Here’s how to spend 12 hours chasing art, coffee, craft beer and niche shopping in one of Toronto’s coolest up-and-coming neighbourhoods.

There was a time, not too long ago, when the idea of spending 12 hours in the Junction and Junction Triangle may have sounded a little odd. 

The west-end community was “dry”—meaning no alcohol was allowed to be served—until 2000. Until that changed, few restaurants dared try to make a living here, and that hampered the neighbourhood’s prospects overall. 

What a difference a rule change and a couple of decades can make. Today’s Junction is a thriving place, where Torontonians seek out thought-provoking art, cool furniture, craft beer, rare LPs and what is arguably the tastiest smoked meat in the city. 

Today’s Junction offers more than a day’s worth of entertainment and eats, so don’t dally. Follow this itinerary and make it snappy. 

Morning: Dundas Street West 

You’re in for a long voyage, so provision yourself with an espresso and muffin at the Junction Yacht Club, which has to be one of the friendliest—and roomiest—coffee shops in Toronto. 

You’re spoiled for sit-down brunch options: The Mexican-esque Cool Hand of a Girl is a local fave and in-the-know diners would also steer you toward Luna Junction, for an order of hearty shakshuka, two poached eggs in tomato sauce with Merguez lamb sausage and feta.

Or if you’d rather walk and eat, pick up sandwiches to go from When The Pig Came Home. Its smoked meat could be the best Toronto has to offer, and its peameal bacon sandwich—a local specialty often mentioned as a Toronto must-try—is a strong contender for best in the west.

Afternoon: Shopping, then art 

Ready to walk off that food? Great. You’ll have a swell time discovering shops along Dundas Street West on your own, but make sure not to miss a few gems.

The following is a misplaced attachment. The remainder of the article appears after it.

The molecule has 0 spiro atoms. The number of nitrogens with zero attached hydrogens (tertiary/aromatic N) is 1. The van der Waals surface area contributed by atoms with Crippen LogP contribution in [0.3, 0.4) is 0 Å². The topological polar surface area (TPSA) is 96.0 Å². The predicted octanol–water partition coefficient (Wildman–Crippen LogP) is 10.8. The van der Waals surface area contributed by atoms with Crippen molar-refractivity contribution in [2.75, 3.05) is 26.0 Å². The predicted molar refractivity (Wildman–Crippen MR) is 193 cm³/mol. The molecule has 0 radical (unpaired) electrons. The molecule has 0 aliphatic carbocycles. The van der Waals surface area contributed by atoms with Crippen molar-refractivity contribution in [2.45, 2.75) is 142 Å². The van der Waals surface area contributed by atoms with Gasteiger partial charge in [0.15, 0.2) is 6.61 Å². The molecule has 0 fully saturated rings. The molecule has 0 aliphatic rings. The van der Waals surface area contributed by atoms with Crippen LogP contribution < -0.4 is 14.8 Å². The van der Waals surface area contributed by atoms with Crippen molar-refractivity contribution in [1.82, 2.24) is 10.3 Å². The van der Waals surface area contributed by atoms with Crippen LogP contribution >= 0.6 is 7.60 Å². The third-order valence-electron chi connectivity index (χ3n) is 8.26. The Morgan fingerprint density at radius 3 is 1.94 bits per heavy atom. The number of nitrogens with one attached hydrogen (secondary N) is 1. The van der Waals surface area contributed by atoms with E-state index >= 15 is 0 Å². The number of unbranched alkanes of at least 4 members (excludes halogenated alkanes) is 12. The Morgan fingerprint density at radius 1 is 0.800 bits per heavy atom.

First, there’s Pandemonium, one of the city’s largest and best-stocked used book and LP stores. For a conversation piece, buy a copy of Power Windows by the legendary Toronto rock band Rush. Pandemonium’s owner Neill Cunningham was the boy on the album cover. As a lark, he tends to have a few copies for sale. 

Second, find some serenity now at Mjölk, which offers an exquisitely tasteful selection of housewares and furniture, from Scandinavian sofas to Japanese ceramics and wood crafts. 

Third, TYPE Books is a favourite of local literature lovers, who appreciate its curated approach—it’s that friend who always has a book recommendation for you.  

After you’ve had your fill of shopping, hop over to Sterling Road (a 10-minute walk from Lansdowne or Dundas West subway stations) to visit the Museum of Contemporary Art (MOCA). 

The institution arrived in its current home, a former aluminum foundry and manufacturing plant, in late 2018. By the way, if you’re hungry, there’s a location of artisan bakeshop Forno Cultura on the first floor.

Night: Sterling Road

Before dinner, stop in for a beer or two at the tasting room (really a big, convivial garage) at Henderson Brewing Company. It makes a variety of brews—of which the Export Stout and Nordic Lager are standouts—and hosts an eclectic array of food pop-ups throughout the summer.

Now mark the arrival of the 12th hour with dinner at Spaccio West. Part of local chain Terroni’s mini-empire of southern Italian restaurants, this commissary kitchen concept serves up from-scratch pasta, wood-fired pizza and daily specials in a converted factory with a convivial patio out front. 

It also functions as a food store, with take-home offerings ranging from wine and cheese to fancy olive oil and bread.

Does the night still feel young? If you’re up for a few more hours of fun in the area, see Date Night in the Junction for more ideas.

Getting to the Junction

  • Take the Line 2 Bloor-Danforth subway to Dundas West station 

  • Or take the Junction 40 bus to Keele Street